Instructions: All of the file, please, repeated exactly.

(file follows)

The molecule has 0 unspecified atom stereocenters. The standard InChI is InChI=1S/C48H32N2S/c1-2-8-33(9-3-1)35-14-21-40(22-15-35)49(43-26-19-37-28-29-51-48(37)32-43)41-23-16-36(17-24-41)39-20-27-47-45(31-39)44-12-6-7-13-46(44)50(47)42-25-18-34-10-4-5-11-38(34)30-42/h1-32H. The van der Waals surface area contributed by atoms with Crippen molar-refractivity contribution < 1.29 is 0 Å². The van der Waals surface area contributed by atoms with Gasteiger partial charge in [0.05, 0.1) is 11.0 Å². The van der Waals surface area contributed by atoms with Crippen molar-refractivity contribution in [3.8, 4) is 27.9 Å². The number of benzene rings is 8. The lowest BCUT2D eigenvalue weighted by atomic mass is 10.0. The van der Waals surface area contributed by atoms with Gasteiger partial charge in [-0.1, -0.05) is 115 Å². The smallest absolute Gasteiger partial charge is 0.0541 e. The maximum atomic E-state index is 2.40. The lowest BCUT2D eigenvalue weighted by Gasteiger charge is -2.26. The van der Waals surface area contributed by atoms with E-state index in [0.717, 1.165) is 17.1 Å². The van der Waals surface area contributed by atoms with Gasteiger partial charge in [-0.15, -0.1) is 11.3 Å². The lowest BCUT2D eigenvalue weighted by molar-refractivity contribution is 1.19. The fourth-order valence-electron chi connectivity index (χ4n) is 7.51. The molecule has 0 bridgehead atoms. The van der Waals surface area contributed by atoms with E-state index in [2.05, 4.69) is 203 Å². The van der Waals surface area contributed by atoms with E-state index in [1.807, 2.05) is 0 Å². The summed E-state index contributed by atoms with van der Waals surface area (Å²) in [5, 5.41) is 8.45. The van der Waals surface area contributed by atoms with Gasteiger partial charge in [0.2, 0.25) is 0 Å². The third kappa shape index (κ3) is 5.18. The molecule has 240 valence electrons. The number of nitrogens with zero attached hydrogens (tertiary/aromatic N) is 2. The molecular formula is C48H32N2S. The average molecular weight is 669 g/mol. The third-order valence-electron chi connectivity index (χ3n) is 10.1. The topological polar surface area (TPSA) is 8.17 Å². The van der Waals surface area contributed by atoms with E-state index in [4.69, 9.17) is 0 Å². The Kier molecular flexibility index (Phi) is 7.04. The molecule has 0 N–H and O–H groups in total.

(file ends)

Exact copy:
The molecule has 0 unspecified atom stereocenters. The standard InChI is InChI=1S/C48H32N2S/c1-2-8-33(9-3-1)35-14-21-40(22-15-35)49(43-26-19-37-28-29-51-48(37)32-43)41-23-16-36(17-24-41)39-20-27-47-45(31-39)44-12-6-7-13-46(44)50(47)42-25-18-34-10-4-5-11-38(34)30-42/h1-32H. The van der Waals surface area contributed by atoms with Crippen molar-refractivity contribution < 1.29 is 0 Å². The van der Waals surface area contributed by atoms with Gasteiger partial charge in [0.05, 0.1) is 11.0 Å². The van der Waals surface area contributed by atoms with Crippen molar-refractivity contribution in [3.8, 4) is 27.9 Å². The number of benzene rings is 8. The lowest BCUT2D eigenvalue weighted by atomic mass is 10.0. The van der Waals surface area contributed by atoms with Gasteiger partial charge in [-0.1, -0.05) is 115 Å². The smallest absolute Gasteiger partial charge is 0.0541 e. The maximum atomic E-state index is 2.40. The lowest BCUT2D eigenvalue weighted by Gasteiger charge is -2.26. The van der Waals surface area contributed by atoms with E-state index in [0.717, 1.165) is 17.1 Å². The van der Waals surface area contributed by atoms with Gasteiger partial charge in [-0.15, -0.1) is 11.3 Å². The lowest BCUT2D eigenvalue weighted by molar-refractivity contribution is 1.19. The fourth-order valence-electron chi connectivity index (χ4n) is 7.51. The molecule has 0 bridgehead atoms. The van der Waals surface area contributed by atoms with E-state index in [2.05, 4.69) is 203 Å². The van der Waals surface area contributed by atoms with E-state index in [1.807, 2.05) is 0 Å². The summed E-state index contributed by atoms with van der Waals surface area (Å²) in [5, 5.41) is 8.45. The van der Waals surface area contributed by atoms with Gasteiger partial charge in [0.2, 0.25) is 0 Å². The third kappa shape index (κ3) is 5.18. The molecule has 240 valence electrons. The number of nitrogens with zero attached hydrogens (tertiary/aromatic N) is 2. The molecular formula is C48H32N2S. The average molecular weight is 669 g/mol. The third-order valence-electron chi connectivity index (χ3n) is 10.1. The topological polar surface area (TPSA) is 8.17 Å². The van der Waals surface area contributed by atoms with E-state index in [4.69, 9.17) is 0 Å². The Kier molecular flexibility index (Phi) is 7.04. The molecule has 0 N–H and O–H groups in total.